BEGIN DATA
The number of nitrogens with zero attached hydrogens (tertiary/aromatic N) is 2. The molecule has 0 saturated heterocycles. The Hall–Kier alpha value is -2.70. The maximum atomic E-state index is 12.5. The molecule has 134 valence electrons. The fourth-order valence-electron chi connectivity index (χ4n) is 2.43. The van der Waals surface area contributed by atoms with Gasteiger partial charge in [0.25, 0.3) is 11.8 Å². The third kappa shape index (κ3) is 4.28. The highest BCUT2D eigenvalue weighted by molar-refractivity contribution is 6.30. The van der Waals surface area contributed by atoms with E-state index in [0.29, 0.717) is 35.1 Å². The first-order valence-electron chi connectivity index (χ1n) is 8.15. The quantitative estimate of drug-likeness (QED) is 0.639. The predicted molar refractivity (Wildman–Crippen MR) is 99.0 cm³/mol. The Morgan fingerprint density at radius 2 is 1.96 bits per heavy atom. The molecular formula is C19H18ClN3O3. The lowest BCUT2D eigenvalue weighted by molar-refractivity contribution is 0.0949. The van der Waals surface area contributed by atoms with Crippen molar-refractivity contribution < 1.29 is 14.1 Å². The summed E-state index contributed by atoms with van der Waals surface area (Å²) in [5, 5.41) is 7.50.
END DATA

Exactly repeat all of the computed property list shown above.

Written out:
The number of nitrogens with zero attached hydrogens (tertiary/aromatic N) is 2. The molecule has 0 saturated heterocycles. The Hall–Kier alpha value is -2.70. The maximum atomic E-state index is 12.5. The molecule has 134 valence electrons. The fourth-order valence-electron chi connectivity index (χ4n) is 2.43. The van der Waals surface area contributed by atoms with Gasteiger partial charge in [0.25, 0.3) is 11.8 Å². The third kappa shape index (κ3) is 4.28. The highest BCUT2D eigenvalue weighted by molar-refractivity contribution is 6.30. The van der Waals surface area contributed by atoms with E-state index in [0.29, 0.717) is 35.1 Å². The first-order valence-electron chi connectivity index (χ1n) is 8.15. The quantitative estimate of drug-likeness (QED) is 0.639. The predicted molar refractivity (Wildman–Crippen MR) is 99.0 cm³/mol. The Morgan fingerprint density at radius 2 is 1.96 bits per heavy atom. The molecular formula is C19H18ClN3O3. The lowest BCUT2D eigenvalue weighted by molar-refractivity contribution is 0.0949. The van der Waals surface area contributed by atoms with Crippen molar-refractivity contribution < 1.29 is 14.1 Å². The summed E-state index contributed by atoms with van der Waals surface area (Å²) in [5, 5.41) is 7.50.